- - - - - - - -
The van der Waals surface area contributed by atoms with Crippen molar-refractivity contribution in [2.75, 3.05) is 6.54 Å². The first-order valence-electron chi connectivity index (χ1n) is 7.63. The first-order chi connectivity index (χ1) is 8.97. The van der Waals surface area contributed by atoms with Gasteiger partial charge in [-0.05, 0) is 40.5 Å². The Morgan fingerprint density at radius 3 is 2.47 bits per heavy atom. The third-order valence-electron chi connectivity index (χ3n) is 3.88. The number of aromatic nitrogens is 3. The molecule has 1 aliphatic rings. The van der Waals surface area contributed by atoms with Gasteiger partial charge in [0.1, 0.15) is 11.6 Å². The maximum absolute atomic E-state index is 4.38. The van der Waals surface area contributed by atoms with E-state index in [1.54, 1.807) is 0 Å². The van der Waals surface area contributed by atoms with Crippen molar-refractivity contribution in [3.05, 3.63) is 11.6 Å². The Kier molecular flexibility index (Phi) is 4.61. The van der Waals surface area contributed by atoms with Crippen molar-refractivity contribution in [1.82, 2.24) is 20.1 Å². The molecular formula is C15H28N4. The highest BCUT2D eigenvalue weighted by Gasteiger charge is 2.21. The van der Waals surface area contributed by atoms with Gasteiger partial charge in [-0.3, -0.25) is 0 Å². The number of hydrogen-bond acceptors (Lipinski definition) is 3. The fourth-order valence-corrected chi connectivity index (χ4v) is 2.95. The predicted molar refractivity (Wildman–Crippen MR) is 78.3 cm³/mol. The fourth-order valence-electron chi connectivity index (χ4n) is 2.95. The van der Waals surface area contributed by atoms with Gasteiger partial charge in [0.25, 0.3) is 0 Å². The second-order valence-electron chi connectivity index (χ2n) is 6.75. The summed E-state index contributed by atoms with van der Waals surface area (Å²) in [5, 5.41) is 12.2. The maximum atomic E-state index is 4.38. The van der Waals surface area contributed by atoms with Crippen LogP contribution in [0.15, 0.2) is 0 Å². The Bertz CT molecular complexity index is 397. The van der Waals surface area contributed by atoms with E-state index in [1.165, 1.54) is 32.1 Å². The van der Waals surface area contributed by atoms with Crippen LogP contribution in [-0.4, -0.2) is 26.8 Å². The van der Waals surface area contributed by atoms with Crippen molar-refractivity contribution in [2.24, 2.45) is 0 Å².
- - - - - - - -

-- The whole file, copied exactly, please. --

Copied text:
The van der Waals surface area contributed by atoms with Crippen molar-refractivity contribution in [2.75, 3.05) is 6.54 Å². The first-order valence-electron chi connectivity index (χ1n) is 7.63. The first-order chi connectivity index (χ1) is 8.97. The van der Waals surface area contributed by atoms with Gasteiger partial charge in [-0.05, 0) is 40.5 Å². The Morgan fingerprint density at radius 3 is 2.47 bits per heavy atom. The third-order valence-electron chi connectivity index (χ3n) is 3.88. The number of aromatic nitrogens is 3. The molecule has 1 aliphatic rings. The van der Waals surface area contributed by atoms with Gasteiger partial charge in [0.1, 0.15) is 11.6 Å². The maximum absolute atomic E-state index is 4.38. The van der Waals surface area contributed by atoms with E-state index in [1.54, 1.807) is 0 Å². The van der Waals surface area contributed by atoms with Crippen molar-refractivity contribution in [3.05, 3.63) is 11.6 Å². The Kier molecular flexibility index (Phi) is 4.61. The van der Waals surface area contributed by atoms with Crippen molar-refractivity contribution in [1.82, 2.24) is 20.1 Å². The molecular formula is C15H28N4. The highest BCUT2D eigenvalue weighted by Gasteiger charge is 2.21. The van der Waals surface area contributed by atoms with Gasteiger partial charge in [-0.3, -0.25) is 0 Å². The number of hydrogen-bond acceptors (Lipinski definition) is 3. The fourth-order valence-corrected chi connectivity index (χ4v) is 2.95. The predicted molar refractivity (Wildman–Crippen MR) is 78.3 cm³/mol. The fourth-order valence-electron chi connectivity index (χ4n) is 2.95. The van der Waals surface area contributed by atoms with Gasteiger partial charge in [0.25, 0.3) is 0 Å². The second-order valence-electron chi connectivity index (χ2n) is 6.75. The summed E-state index contributed by atoms with van der Waals surface area (Å²) in [5, 5.41) is 12.2. The maximum atomic E-state index is 4.38. The van der Waals surface area contributed by atoms with Crippen LogP contribution in [0.15, 0.2) is 0 Å². The Bertz CT molecular complexity index is 397. The van der Waals surface area contributed by atoms with E-state index in [1.165, 1.54) is 32.1 Å². The van der Waals surface area contributed by atoms with Crippen LogP contribution in [-0.4, -0.2) is 26.8 Å². The van der Waals surface area contributed by atoms with Crippen molar-refractivity contribution in [2.24, 2.45) is 0 Å².